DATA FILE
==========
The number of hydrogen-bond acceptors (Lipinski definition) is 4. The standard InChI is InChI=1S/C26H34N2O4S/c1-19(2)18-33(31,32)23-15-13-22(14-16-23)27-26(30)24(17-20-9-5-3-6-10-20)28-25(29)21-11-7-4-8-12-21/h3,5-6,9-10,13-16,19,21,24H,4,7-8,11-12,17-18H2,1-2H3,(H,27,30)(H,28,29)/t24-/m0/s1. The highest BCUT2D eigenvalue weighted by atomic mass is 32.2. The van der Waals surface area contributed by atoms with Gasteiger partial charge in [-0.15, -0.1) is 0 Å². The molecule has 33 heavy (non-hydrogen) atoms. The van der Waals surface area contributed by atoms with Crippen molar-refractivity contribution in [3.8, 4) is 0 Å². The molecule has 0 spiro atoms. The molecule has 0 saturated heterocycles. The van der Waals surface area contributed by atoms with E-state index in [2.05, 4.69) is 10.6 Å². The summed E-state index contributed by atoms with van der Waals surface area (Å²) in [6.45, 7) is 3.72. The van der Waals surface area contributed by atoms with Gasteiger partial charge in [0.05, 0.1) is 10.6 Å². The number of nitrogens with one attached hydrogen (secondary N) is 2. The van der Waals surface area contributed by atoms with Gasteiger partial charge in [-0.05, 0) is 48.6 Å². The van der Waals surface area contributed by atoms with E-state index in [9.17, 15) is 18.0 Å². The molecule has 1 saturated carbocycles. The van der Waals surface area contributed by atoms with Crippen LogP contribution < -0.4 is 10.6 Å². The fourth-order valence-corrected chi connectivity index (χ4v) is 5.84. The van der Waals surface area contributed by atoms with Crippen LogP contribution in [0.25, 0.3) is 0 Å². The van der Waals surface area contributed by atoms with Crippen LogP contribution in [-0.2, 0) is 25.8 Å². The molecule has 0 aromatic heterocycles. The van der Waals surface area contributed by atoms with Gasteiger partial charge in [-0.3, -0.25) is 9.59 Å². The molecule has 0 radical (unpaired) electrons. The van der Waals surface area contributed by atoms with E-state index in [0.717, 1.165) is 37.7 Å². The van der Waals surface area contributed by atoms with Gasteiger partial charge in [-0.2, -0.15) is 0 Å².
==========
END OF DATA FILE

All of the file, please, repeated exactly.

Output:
The number of hydrogen-bond acceptors (Lipinski definition) is 4. The standard InChI is InChI=1S/C26H34N2O4S/c1-19(2)18-33(31,32)23-15-13-22(14-16-23)27-26(30)24(17-20-9-5-3-6-10-20)28-25(29)21-11-7-4-8-12-21/h3,5-6,9-10,13-16,19,21,24H,4,7-8,11-12,17-18H2,1-2H3,(H,27,30)(H,28,29)/t24-/m0/s1. The highest BCUT2D eigenvalue weighted by atomic mass is 32.2. The van der Waals surface area contributed by atoms with Gasteiger partial charge in [-0.15, -0.1) is 0 Å². The molecule has 33 heavy (non-hydrogen) atoms. The van der Waals surface area contributed by atoms with Crippen molar-refractivity contribution in [3.8, 4) is 0 Å². The molecule has 0 spiro atoms. The molecule has 0 saturated heterocycles. The van der Waals surface area contributed by atoms with E-state index in [2.05, 4.69) is 10.6 Å². The summed E-state index contributed by atoms with van der Waals surface area (Å²) in [6.45, 7) is 3.72. The van der Waals surface area contributed by atoms with Gasteiger partial charge in [0.05, 0.1) is 10.6 Å². The number of nitrogens with one attached hydrogen (secondary N) is 2. The van der Waals surface area contributed by atoms with Gasteiger partial charge in [-0.05, 0) is 48.6 Å². The van der Waals surface area contributed by atoms with E-state index in [9.17, 15) is 18.0 Å². The molecule has 1 saturated carbocycles. The van der Waals surface area contributed by atoms with Crippen LogP contribution < -0.4 is 10.6 Å². The fourth-order valence-corrected chi connectivity index (χ4v) is 5.84. The van der Waals surface area contributed by atoms with Crippen LogP contribution in [0.25, 0.3) is 0 Å². The van der Waals surface area contributed by atoms with Crippen LogP contribution in [-0.2, 0) is 25.8 Å². The molecule has 0 aromatic heterocycles. The van der Waals surface area contributed by atoms with Gasteiger partial charge in [-0.3, -0.25) is 9.59 Å². The molecule has 0 radical (unpaired) electrons. The van der Waals surface area contributed by atoms with E-state index in [0.717, 1.165) is 37.7 Å². The van der Waals surface area contributed by atoms with Gasteiger partial charge in [-0.2, -0.15) is 0 Å².